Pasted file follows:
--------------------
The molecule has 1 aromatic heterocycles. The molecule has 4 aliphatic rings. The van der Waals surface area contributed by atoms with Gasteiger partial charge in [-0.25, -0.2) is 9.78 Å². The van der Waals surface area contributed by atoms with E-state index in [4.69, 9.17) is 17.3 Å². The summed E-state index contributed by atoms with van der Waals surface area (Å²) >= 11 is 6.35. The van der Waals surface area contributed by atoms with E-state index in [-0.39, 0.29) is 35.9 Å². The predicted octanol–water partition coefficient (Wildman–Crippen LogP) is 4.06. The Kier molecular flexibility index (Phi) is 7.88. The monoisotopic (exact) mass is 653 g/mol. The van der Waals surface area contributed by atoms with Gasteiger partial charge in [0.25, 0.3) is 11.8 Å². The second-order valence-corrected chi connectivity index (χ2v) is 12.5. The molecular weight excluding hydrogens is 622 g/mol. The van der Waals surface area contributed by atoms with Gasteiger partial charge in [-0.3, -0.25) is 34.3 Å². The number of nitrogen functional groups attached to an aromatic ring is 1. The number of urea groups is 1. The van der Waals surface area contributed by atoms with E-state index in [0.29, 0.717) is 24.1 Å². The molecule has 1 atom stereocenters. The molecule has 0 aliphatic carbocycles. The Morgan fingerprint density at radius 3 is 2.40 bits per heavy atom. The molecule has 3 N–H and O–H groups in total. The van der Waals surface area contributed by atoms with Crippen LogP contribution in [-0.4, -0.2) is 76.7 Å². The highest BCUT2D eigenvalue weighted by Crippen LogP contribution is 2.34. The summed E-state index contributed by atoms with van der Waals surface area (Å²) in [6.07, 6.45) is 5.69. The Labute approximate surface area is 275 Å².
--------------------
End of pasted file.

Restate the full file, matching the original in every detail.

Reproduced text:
The molecule has 1 aromatic heterocycles. The molecule has 4 aliphatic rings. The van der Waals surface area contributed by atoms with Gasteiger partial charge in [-0.25, -0.2) is 9.78 Å². The van der Waals surface area contributed by atoms with E-state index in [4.69, 9.17) is 17.3 Å². The summed E-state index contributed by atoms with van der Waals surface area (Å²) >= 11 is 6.35. The van der Waals surface area contributed by atoms with E-state index in [-0.39, 0.29) is 35.9 Å². The predicted octanol–water partition coefficient (Wildman–Crippen LogP) is 4.06. The Kier molecular flexibility index (Phi) is 7.88. The monoisotopic (exact) mass is 653 g/mol. The van der Waals surface area contributed by atoms with Gasteiger partial charge in [0.25, 0.3) is 11.8 Å². The second-order valence-corrected chi connectivity index (χ2v) is 12.5. The molecular weight excluding hydrogens is 622 g/mol. The van der Waals surface area contributed by atoms with Gasteiger partial charge in [-0.3, -0.25) is 34.3 Å². The number of nitrogen functional groups attached to an aromatic ring is 1. The number of urea groups is 1. The van der Waals surface area contributed by atoms with E-state index in [0.29, 0.717) is 24.1 Å². The molecule has 1 atom stereocenters. The molecule has 0 aliphatic carbocycles. The Morgan fingerprint density at radius 3 is 2.40 bits per heavy atom. The molecule has 3 N–H and O–H groups in total. The van der Waals surface area contributed by atoms with Crippen LogP contribution in [-0.4, -0.2) is 76.7 Å². The highest BCUT2D eigenvalue weighted by Crippen LogP contribution is 2.34. The summed E-state index contributed by atoms with van der Waals surface area (Å²) in [6.07, 6.45) is 5.69. The Labute approximate surface area is 275 Å².